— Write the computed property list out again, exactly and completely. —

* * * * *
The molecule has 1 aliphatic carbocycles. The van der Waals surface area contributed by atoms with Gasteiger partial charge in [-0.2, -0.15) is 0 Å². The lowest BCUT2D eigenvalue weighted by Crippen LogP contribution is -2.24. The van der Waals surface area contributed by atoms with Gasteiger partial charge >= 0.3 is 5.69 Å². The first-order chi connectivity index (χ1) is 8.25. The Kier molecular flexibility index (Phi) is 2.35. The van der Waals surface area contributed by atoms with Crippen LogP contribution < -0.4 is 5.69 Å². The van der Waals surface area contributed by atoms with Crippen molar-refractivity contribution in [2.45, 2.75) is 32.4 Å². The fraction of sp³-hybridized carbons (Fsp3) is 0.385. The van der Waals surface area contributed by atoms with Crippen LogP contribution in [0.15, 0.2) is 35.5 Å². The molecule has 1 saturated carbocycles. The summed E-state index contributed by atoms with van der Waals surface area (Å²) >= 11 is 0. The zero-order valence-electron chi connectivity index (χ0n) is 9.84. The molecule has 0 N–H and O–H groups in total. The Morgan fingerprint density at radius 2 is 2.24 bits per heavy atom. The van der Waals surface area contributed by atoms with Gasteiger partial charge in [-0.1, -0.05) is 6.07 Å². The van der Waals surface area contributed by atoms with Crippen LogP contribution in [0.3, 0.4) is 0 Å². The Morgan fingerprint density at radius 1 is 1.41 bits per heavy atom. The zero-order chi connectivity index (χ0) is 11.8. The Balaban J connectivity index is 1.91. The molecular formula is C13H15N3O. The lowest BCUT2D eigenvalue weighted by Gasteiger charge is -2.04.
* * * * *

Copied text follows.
The molecule has 1 aliphatic carbocycles. The van der Waals surface area contributed by atoms with Gasteiger partial charge in [-0.2, -0.15) is 0 Å². The lowest BCUT2D eigenvalue weighted by Crippen LogP contribution is -2.24. The van der Waals surface area contributed by atoms with Gasteiger partial charge >= 0.3 is 5.69 Å². The first-order chi connectivity index (χ1) is 8.25. The Kier molecular flexibility index (Phi) is 2.35. The van der Waals surface area contributed by atoms with Crippen LogP contribution < -0.4 is 5.69 Å². The van der Waals surface area contributed by atoms with Crippen molar-refractivity contribution in [2.45, 2.75) is 32.4 Å². The fraction of sp³-hybridized carbons (Fsp3) is 0.385. The van der Waals surface area contributed by atoms with Crippen LogP contribution in [0.15, 0.2) is 35.5 Å². The molecule has 1 saturated carbocycles. The summed E-state index contributed by atoms with van der Waals surface area (Å²) >= 11 is 0. The zero-order valence-electron chi connectivity index (χ0n) is 9.84. The molecule has 0 N–H and O–H groups in total. The Morgan fingerprint density at radius 2 is 2.24 bits per heavy atom. The van der Waals surface area contributed by atoms with Gasteiger partial charge in [-0.1, -0.05) is 6.07 Å². The van der Waals surface area contributed by atoms with Crippen LogP contribution in [0.3, 0.4) is 0 Å². The Morgan fingerprint density at radius 1 is 1.41 bits per heavy atom. The zero-order chi connectivity index (χ0) is 11.8. The Balaban J connectivity index is 1.91. The molecular formula is C13H15N3O. The lowest BCUT2D eigenvalue weighted by Gasteiger charge is -2.04.